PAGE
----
By now, he said, the community knows what he stands for.
“The community won’t get any surprises from me,” he said. “I don’t vote to give away city funds. I vote to keep money in the coffers, and vote to use money for public services.”
Macedo grew up in Tulare, is an auctioneer at a cattle sales yard at which he’s a partner, and is the 2006 World Auction Livestock Champion. He said he strongly supports the agricultural industry.
The biggest issue in the campaign should be water for farming, industry and homes in the current drought, he said.
“Water is so important,” he said. “How do you provide your citizens with water? It’s a huge issue.”
The city has drilled deeper wells for its municipal water system and adopted stricter water conservation measures, he said.
Macedo had $2,072 in campaign funds at the beginning of the year and has received no additional contributions as of Sept. 30. His sole expenditure was $500 to the Tulare 9/11 Memorial Blood Drive.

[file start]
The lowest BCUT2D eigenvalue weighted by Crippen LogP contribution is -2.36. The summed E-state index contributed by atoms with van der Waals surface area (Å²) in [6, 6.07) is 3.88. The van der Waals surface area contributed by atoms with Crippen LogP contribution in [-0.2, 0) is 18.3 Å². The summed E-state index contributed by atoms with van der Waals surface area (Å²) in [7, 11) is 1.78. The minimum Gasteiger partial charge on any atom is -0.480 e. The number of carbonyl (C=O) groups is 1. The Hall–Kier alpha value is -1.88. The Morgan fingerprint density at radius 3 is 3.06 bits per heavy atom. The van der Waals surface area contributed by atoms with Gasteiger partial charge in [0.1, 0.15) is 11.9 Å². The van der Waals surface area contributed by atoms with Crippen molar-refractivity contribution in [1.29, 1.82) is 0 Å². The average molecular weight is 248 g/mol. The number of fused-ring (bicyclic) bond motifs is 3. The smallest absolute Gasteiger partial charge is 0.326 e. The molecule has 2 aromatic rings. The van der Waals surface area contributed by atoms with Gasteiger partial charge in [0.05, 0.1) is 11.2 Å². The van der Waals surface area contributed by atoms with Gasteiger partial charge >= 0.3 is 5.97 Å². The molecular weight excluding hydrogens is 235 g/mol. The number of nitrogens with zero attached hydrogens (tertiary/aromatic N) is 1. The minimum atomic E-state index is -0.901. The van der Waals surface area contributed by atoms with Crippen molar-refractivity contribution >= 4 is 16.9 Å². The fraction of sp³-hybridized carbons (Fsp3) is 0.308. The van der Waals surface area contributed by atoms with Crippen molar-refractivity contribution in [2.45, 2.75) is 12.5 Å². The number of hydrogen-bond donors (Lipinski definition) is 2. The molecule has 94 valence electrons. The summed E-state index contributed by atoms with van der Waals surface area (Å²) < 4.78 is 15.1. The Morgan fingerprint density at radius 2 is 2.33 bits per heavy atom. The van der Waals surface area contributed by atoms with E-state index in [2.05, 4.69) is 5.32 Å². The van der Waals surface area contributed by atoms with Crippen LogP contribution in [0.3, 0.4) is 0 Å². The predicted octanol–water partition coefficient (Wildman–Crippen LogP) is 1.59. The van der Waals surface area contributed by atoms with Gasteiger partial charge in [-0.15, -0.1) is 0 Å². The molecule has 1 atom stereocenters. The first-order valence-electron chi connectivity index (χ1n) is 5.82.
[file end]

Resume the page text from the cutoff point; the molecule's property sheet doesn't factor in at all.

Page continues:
Challenger Nathan “Nate” Terry, 45, is director of the Lighthouse Rescue Mission. He moved to Tulare in 1999 from Oakland and has an inspiring personal story.
“I was homeless and a drug addict,” he said. “I’ve been in prison. I’ve been straight for 15 years. I’m an advocate for the lost, the least and the left behind.”
Terry, an ordained minister, chose Tulare because relatives live in the city. He started a Bible study group while in prison, worked at the Visalia Rescue Mission before his current job and gives the Sunday service there twice a month.
If elected, he would advocate for transitional housing to help the homeless get on the road to recovery, including a job, he said.
“We need a family shelter,” he said. “Why can’t the city allow us to do this without red tape? I have families living in their cars. They don’t want to split up.”
Gang violence in Tulare is excessive, he said, and he supports putting gang members who commit crimes behind bars until they realize “you are scaring our citizens. You need to get a job and be part of our community.”
He signed a pledge to spend less than $1,000.